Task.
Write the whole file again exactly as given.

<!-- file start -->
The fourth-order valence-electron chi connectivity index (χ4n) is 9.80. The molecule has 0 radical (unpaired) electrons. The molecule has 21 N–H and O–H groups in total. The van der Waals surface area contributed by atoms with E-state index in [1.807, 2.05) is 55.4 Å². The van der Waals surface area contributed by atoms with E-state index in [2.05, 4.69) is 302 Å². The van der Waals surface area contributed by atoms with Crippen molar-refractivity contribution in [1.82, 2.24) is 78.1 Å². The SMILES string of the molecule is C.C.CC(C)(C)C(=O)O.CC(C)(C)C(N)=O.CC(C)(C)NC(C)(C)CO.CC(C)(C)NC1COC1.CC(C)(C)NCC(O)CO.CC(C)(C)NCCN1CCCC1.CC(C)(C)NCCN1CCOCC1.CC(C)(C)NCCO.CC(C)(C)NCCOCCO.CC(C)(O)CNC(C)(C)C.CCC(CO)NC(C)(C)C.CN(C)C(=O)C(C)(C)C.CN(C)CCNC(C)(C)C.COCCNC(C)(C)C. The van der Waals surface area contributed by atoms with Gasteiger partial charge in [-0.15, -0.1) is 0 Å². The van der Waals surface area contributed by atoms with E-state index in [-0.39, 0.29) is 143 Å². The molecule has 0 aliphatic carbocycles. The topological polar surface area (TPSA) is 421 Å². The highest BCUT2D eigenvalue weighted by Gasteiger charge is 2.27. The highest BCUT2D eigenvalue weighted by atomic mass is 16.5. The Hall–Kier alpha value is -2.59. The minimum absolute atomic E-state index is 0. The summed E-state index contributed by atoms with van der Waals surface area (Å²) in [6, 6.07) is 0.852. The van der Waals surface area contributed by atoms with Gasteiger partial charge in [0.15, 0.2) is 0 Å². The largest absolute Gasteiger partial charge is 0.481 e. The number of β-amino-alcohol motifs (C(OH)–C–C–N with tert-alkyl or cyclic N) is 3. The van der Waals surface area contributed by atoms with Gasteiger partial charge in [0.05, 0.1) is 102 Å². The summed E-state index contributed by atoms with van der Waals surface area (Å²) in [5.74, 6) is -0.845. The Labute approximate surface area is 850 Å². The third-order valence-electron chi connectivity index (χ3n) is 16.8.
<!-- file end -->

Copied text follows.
The fourth-order valence-electron chi connectivity index (χ4n) is 9.80. The molecule has 0 radical (unpaired) electrons. The molecule has 21 N–H and O–H groups in total. The van der Waals surface area contributed by atoms with E-state index in [1.807, 2.05) is 55.4 Å². The van der Waals surface area contributed by atoms with E-state index in [2.05, 4.69) is 302 Å². The van der Waals surface area contributed by atoms with Crippen molar-refractivity contribution in [1.82, 2.24) is 78.1 Å². The SMILES string of the molecule is C.C.CC(C)(C)C(=O)O.CC(C)(C)C(N)=O.CC(C)(C)NC(C)(C)CO.CC(C)(C)NC1COC1.CC(C)(C)NCC(O)CO.CC(C)(C)NCCN1CCCC1.CC(C)(C)NCCN1CCOCC1.CC(C)(C)NCCO.CC(C)(C)NCCOCCO.CC(C)(O)CNC(C)(C)C.CCC(CO)NC(C)(C)C.CN(C)C(=O)C(C)(C)C.CN(C)CCNC(C)(C)C.COCCNC(C)(C)C. The van der Waals surface area contributed by atoms with Gasteiger partial charge in [-0.15, -0.1) is 0 Å². The van der Waals surface area contributed by atoms with E-state index in [-0.39, 0.29) is 143 Å². The molecule has 0 aliphatic carbocycles. The topological polar surface area (TPSA) is 421 Å². The highest BCUT2D eigenvalue weighted by Gasteiger charge is 2.27. The highest BCUT2D eigenvalue weighted by atomic mass is 16.5. The Hall–Kier alpha value is -2.59. The minimum absolute atomic E-state index is 0. The summed E-state index contributed by atoms with van der Waals surface area (Å²) in [6, 6.07) is 0.852. The van der Waals surface area contributed by atoms with Gasteiger partial charge in [0.15, 0.2) is 0 Å². The largest absolute Gasteiger partial charge is 0.481 e. The number of β-amino-alcohol motifs (C(OH)–C–C–N with tert-alkyl or cyclic N) is 3. The van der Waals surface area contributed by atoms with Gasteiger partial charge in [0.05, 0.1) is 102 Å². The summed E-state index contributed by atoms with van der Waals surface area (Å²) in [5.74, 6) is -0.845. The Labute approximate surface area is 850 Å². The third-order valence-electron chi connectivity index (χ3n) is 16.8.